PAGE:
NASCAR: Harvick’s title a just reward for crew chief Rodney Childers

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The narratives this Monday morning on the cusp of Kevin Harvick breaking through for his elusive first NASCAR Sprint Cup title will largely focus on “The Closer” himself.

Some may choose to ignore “Smoke” and the crew chief, Rodney Childers, which would be an oversight.

In partnership with Stewart-Haas Racing co-owner Gene Haas, Tony Stewart deserves credit, praise and foresight for the ability to make the switch to bring Harvick in from the outside, and to pair him with Childers.

Crucially, the timing of Childers’ announcement being August 2013, when he could afford to begin 2014 preparations in the final 12-14 weeks of the 2013 season, allowed him to go the drawing board and focus fully on the next year earlier than most would have the chance to do.

So in the first race where the lottery of restrictor plate racing wasn’t a factor in 2014, Childers and Harvick had the car to beat at Phoenix International Raceway – in March – in the second race of the year. It was quite a sign that a new pairing could gel so quickly, and be so fast.

It also served as the No. 4 Budweiser Chevrolet team’s first notice it would be a force to be reckoned with for the majority of the year.

From there, all the poles and all the laps led followed – even if the wins didn’t due to a variety of mishaps – but the team never lost its focus or devotion to being the best out of the box every week.

Stewart paid tribute to that in the championship press conference last night.

“Like we mentioned earlier in media week, it was real evident to me, their first test at Charlotte, and I got phone calls both nights after the test telling me how it went and the speed that they had.” Stewart said.  “I remember having two tests during the off-season, and those guys were just unbelievably fast at both of those tests.  I thought, this is going to be a great start to the year.

“But the thing that was remarkable for these guys is the fact that they had speed every week, everywhere we’ve been, and that’s something that’s extremely hard to do in this series with so many different disciplines. Their stat of leading over 1,000 laps in the Chase, that’s something that’s no easy feat in itself.”

Coming into the Chase finale itself, Childers actually felt less pressure than in prior weeks. Homestead was the culmination of everything prior all building up to a final crescendo.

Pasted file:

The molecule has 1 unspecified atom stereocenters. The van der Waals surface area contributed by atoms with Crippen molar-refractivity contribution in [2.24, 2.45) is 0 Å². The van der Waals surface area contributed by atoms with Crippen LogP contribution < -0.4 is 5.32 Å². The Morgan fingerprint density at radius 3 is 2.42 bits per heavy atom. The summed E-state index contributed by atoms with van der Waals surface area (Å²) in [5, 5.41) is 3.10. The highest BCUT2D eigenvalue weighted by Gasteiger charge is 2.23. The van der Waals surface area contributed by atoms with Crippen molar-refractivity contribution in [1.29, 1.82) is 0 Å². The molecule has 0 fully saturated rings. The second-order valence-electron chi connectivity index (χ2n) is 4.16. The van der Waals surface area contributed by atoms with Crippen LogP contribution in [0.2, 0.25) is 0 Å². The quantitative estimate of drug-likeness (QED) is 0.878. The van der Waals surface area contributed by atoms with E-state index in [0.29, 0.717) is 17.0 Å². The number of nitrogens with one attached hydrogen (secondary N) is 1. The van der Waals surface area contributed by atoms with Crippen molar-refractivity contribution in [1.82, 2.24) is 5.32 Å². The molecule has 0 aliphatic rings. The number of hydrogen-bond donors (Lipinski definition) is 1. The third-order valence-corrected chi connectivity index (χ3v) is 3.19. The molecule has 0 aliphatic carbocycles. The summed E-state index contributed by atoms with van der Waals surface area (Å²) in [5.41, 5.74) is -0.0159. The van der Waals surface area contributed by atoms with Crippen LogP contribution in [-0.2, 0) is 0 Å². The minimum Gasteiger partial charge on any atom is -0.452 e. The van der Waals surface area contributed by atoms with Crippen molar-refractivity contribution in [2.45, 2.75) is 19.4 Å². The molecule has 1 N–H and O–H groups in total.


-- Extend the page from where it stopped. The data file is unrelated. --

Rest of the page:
“I almost felt like the weekend went smoother for me than what I ever expected,” Childers said. “I think back to the way I was at Charlotte and some of those other races where I was pretty much sick on the pit box.  I felt good all weekend, and the guys did an excellent job.  Kevin did an excellent job, and I felt like we came down here as prepared as we could be, and I was actually okay, if it went good or bad.

“I don’t think at the start of that race — I didn’t feel like there was one person or one thing that we had not done, that we had not prepared ourselves for.  All you can do is go out there and give it your all.  Thankfully everything worked out.”

Childers made the winning call on the final pit stop to take 4 tires, and Harvick did the rest.

“Honestly, when it came down to that, I didn’t even flinch. I thought that was the right thing to do,” he admitted.

Childers, who had been with Michael Waltrip Racing a year ago and was out of the team before its Richmond Chase-affecting spin saga, took a moment to reflect on all the people that helped put him in this position.

“The thing I think about is every — and I’m sure Tony has been through this 100 times, but I think about every single person that ever had anything to do with me,” Childers said. “Like the first go-kart my mom ever bought me, the times she took me to the racetrack, and the first guy that called me from a cart shop and wanted me to drive for him, and then the next guy that – a lot of you guys know Clay Rogers that tries to make some races every now and then and stuff and still races a lot.

“But I helped him in go-karts, and his dad called me and wanted to go to lunch one day, and he said, hey, I’m going to buy a late model stock car for you to drive, and was completely blown away. I was way over my head, had no idea what I was doing. I went to seven races that first year and completely sucked at all of them. And then over the winter, took the whole car apart, did everything the way I wanted, and I went to the first race, sat on the pole and led every lap.

“From that point on, he bought another car, and he said, I want you to keep up Clayton’s car and crew chief for him. So that one year was the year that I realized that I don’t really need to drive. I enjoy watching him win as much as I like winning myself. If it wasn’t for that one person that ever told me, hey, I want you to crew chief for my son, I wouldn’t be doing this right now.

“I have a lot of things that just kept running through my head all week this week. I was fortunate enough to have my mom and dad here. That’s the first time they’ve ever been to a Cup race that we’ve won. Two of my very best friends since I was a little kid were here. I don’t know, I mean, it’s just kind of unreal, I guess you could say. There’s just a lot of people that you want to thank, and it’s hard to do that a lot of times.”

He can feel thankful for pushing through to become a champion at NASCAR’s highest level, and knowing his hard work ethic and excellent season from the pit box helped make it happen.